Saturday, August 12, 2017

Action! Civil War mill ruins near Atlanta will resume tours, filming inside after stabilization

Don Scarbrough surveys portions of New Manchester mill 
Work along one of factory walls

As he has for the better part of 20 years, Don Scarbrough trudged with a visitor along Sweetwater Creek State Park’s Red Trail. Our objective on this muggy summer afternoon was a towering piece of Georgia’s Civil War history that’s long been in ruin.

“I never get tired of it,” Scarbrough said of the walk. He used a trekking pole to reach the fenced site of a creek-powered mill that produced cloth and other textiles for the Confederacy.

The interpretive ranger loves the natural beauty and creatures that reside in this park in Douglas County, just west of Atlanta. What about the humans who lived here?

“I talk about a lot of sad history,” Scarbrough said of his guided tours. There were the Native Americans who had to sell their land so that whites could scour Sweetwater Creek and environs for gold. There were the slaves who were loaned out by white citizens to do much of the hard work.

Graffiti believed left by Federal soldiers

The remains of the brick mill tell another disturbing story.

After it was torched by Union cavalry in July 1864, nearly 100 New Manchester residents, mostly female workers and their children, were sent north by train -- under protest -- to spend the rest of the war. Many took an oath of allegiance to the United States. Some never came back to Georgia. You can read details of that sorrowful story here.

Scarbrough and other staff members are looking forward to the day they can unlock the gate and again take park visitors inside the ruins, where they can gaze upon graffiti left by Federal soldiers, bricks damaged by the fire and the impressive wheel room.

They have not been able to do so for nearly three years because of worries about the ruins’ stability and safety.

Wooden arch will be removed after stabilization

Since early July, workers for Aegis Restauro LLC have been toiling on a $375,000 stabilization of remains of the New Manchester Manufacturing Co., which at five stories was the tallest building in North Georgia. Thread, yarn and cloth were initially produced when the factory began operations in 1849.

Workers are installing steel rods, new mortar and concrete caps on pillars. The project is expected to be completed by the end of September.

Once the project is complete, the picturesque mill interior will be available again for tours, weddings, photo sessions and filmmakers – all a source of revenue for the state.

The 2014 movie “The Hunger Games: Mockingjay – Part 1,” starring Jennifer Lawrence as Katniss, was shot at the mill. “Killing Season” (2013), with John Travolta and Robert DeNiro, included Sweetwater scenes, and another movie crew recently used the park.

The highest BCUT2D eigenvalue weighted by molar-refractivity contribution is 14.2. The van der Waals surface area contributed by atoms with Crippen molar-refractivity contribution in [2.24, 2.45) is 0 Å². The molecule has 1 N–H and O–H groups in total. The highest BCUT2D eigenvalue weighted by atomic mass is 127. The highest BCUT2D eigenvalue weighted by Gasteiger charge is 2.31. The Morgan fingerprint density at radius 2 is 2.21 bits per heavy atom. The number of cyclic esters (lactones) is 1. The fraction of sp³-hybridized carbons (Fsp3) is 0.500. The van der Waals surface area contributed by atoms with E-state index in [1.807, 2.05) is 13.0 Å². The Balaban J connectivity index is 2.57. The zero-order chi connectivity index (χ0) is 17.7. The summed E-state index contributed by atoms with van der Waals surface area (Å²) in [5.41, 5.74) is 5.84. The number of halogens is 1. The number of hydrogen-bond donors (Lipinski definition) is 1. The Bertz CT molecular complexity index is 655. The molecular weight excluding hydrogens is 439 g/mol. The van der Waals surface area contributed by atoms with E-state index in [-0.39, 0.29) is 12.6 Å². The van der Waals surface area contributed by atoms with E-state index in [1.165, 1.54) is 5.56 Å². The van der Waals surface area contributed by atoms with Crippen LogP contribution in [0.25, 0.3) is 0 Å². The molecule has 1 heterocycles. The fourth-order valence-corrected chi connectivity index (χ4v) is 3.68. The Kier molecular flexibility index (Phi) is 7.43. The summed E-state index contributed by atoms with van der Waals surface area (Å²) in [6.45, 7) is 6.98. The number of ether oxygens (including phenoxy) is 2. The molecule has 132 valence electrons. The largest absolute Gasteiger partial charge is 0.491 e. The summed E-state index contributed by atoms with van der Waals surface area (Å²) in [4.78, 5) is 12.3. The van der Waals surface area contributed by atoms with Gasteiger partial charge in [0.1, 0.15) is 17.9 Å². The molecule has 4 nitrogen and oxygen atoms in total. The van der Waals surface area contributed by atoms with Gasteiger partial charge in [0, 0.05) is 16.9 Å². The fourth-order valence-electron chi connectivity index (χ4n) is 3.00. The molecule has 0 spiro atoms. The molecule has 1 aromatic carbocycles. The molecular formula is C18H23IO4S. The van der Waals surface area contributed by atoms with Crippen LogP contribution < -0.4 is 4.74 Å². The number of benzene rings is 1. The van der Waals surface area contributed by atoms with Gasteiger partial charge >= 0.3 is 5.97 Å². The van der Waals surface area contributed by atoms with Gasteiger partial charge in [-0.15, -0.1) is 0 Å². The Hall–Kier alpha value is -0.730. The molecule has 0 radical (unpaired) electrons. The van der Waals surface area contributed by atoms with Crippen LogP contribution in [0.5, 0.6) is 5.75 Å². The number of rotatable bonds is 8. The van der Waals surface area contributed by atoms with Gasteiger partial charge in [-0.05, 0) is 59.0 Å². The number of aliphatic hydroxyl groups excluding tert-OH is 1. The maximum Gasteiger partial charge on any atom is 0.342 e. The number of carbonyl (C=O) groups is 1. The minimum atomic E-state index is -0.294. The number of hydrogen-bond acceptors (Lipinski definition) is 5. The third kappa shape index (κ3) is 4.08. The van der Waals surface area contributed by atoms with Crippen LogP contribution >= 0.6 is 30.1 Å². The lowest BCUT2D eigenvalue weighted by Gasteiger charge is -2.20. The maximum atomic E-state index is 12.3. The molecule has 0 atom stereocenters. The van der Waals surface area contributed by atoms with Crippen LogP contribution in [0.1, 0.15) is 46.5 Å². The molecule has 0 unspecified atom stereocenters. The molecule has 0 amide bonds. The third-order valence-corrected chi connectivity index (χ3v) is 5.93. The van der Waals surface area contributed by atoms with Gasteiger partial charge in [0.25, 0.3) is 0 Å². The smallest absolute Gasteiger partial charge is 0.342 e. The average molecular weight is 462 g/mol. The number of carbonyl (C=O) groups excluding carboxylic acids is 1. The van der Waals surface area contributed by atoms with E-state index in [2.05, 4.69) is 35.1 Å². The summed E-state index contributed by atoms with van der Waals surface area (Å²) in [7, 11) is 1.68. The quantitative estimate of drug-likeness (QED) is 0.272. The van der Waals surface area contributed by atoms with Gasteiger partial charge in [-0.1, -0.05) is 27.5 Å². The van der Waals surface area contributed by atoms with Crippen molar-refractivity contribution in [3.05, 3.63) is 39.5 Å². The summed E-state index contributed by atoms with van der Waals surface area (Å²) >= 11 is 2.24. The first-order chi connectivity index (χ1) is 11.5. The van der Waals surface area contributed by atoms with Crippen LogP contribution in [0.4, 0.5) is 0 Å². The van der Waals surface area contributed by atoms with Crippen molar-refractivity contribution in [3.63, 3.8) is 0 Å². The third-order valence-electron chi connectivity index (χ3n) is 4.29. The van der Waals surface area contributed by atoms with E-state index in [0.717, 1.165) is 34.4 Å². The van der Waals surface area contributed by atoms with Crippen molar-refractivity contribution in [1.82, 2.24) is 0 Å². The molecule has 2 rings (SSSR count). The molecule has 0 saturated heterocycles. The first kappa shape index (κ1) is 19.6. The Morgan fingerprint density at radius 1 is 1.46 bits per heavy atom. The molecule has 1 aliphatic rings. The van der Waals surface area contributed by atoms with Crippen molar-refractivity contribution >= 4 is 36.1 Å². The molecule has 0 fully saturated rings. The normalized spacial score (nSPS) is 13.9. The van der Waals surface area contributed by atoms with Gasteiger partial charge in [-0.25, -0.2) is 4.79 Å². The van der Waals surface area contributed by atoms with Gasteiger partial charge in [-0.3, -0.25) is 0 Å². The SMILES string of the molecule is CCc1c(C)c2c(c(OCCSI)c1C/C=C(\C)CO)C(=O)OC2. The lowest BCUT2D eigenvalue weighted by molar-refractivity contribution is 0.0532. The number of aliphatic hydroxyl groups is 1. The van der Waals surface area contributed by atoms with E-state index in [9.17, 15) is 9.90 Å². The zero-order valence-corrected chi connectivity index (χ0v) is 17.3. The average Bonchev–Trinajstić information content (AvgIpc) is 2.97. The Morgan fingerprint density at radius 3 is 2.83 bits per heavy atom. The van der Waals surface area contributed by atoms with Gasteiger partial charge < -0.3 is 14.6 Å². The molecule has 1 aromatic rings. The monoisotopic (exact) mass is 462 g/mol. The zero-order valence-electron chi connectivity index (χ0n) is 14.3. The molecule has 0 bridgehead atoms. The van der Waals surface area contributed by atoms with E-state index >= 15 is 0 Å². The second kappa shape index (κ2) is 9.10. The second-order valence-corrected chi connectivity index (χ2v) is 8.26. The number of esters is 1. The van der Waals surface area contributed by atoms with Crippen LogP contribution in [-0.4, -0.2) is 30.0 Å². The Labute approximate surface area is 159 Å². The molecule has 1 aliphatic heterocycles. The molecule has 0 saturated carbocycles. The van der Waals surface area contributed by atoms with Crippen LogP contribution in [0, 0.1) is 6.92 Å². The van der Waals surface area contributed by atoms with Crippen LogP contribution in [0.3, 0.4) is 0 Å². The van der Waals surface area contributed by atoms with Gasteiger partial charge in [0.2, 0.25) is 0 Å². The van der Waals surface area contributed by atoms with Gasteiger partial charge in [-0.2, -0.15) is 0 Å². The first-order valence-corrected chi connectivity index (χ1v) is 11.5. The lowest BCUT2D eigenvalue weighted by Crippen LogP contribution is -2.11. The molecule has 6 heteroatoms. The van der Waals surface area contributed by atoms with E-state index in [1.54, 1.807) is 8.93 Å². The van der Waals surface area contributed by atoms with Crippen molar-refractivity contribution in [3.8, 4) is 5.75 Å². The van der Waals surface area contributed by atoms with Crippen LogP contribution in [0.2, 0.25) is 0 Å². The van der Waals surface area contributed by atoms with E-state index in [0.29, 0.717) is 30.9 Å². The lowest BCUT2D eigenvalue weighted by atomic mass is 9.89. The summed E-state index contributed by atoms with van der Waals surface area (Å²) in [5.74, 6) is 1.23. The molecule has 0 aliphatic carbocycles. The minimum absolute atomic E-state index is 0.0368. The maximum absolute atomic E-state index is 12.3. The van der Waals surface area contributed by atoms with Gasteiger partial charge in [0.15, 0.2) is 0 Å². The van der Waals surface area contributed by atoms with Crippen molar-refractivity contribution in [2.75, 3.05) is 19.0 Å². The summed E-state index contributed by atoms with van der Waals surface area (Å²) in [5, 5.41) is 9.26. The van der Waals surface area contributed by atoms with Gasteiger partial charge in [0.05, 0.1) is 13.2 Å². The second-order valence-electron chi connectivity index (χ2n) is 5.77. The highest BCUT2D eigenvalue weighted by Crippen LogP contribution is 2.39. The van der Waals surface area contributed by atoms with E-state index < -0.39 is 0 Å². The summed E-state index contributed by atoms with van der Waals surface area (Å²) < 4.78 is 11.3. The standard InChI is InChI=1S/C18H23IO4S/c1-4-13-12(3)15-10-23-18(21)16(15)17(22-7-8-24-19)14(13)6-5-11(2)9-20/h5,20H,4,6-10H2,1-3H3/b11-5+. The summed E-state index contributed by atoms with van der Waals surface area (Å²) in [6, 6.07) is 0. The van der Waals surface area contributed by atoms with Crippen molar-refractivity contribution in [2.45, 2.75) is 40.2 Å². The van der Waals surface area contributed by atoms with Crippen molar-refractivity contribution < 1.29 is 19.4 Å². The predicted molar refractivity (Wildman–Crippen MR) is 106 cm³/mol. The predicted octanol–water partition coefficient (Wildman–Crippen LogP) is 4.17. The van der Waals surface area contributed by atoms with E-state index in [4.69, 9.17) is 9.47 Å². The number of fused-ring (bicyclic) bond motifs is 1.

While the interior will be available to only those with a guide, you can get impressive views of the mill from several angles outside the fence.

Mill was built to last, but didn't

It’s easy to see why investors chose the site for what was then called Sweetwater Factory. The creek bed drops in elevation, speeding the flow of water. A 1,400-foot millrace -- a channel into which water was funneled to the factory -- was built by slaves.

Today, when the water is high, kayakers scoot past the ruins. When the creek flow is lower, visitors “rock hop” through Sweetwater Creek.

Volunteer noticed middle column was leaning.

A few years ago, Scarbrough said, a group was paddling near the rapids and took a closer look. A member of the Friends of Sweetwater Creek State Park “thought a column was leaning slightly.”

Engineers visited the interior in late 2014 and it has been closed since. This summer’s work is the most significant since about 1990.

Slaves made the bricks and cut the lumber for construction of the mill and performed much of the labor. Stones quarried a mile or two below the site were carried by oxen-led wagons over Jack’s Hill to the site.

Courtesy D. Scarbrough
“This mill has an awesome foundation (left),” said Scarbrough, adding the builders’ skills and talents are evident today. Besides the structure, the millrace stones have largely stayed in position for nearly 170 years.

While fire was the chief danger for New Manchester in the mid-19th century, today it’s water. Rainfall and other moisture cause damage to seams in the brick, especially when they freeze and expand. The facelift is addressing that and other issues. The mill is fragile in places and there are loose bricks.

Officials hope the stabilization will preserve the historic site for at least several more decades.

Charlie Crawford, president of the Georgia Battlefields Association, said New Manchester “helps people understand both Civil War and industrial history, including the use of water power. It fits in well with Atlanta's origin story as a transportation, manufacturing and distribution center.”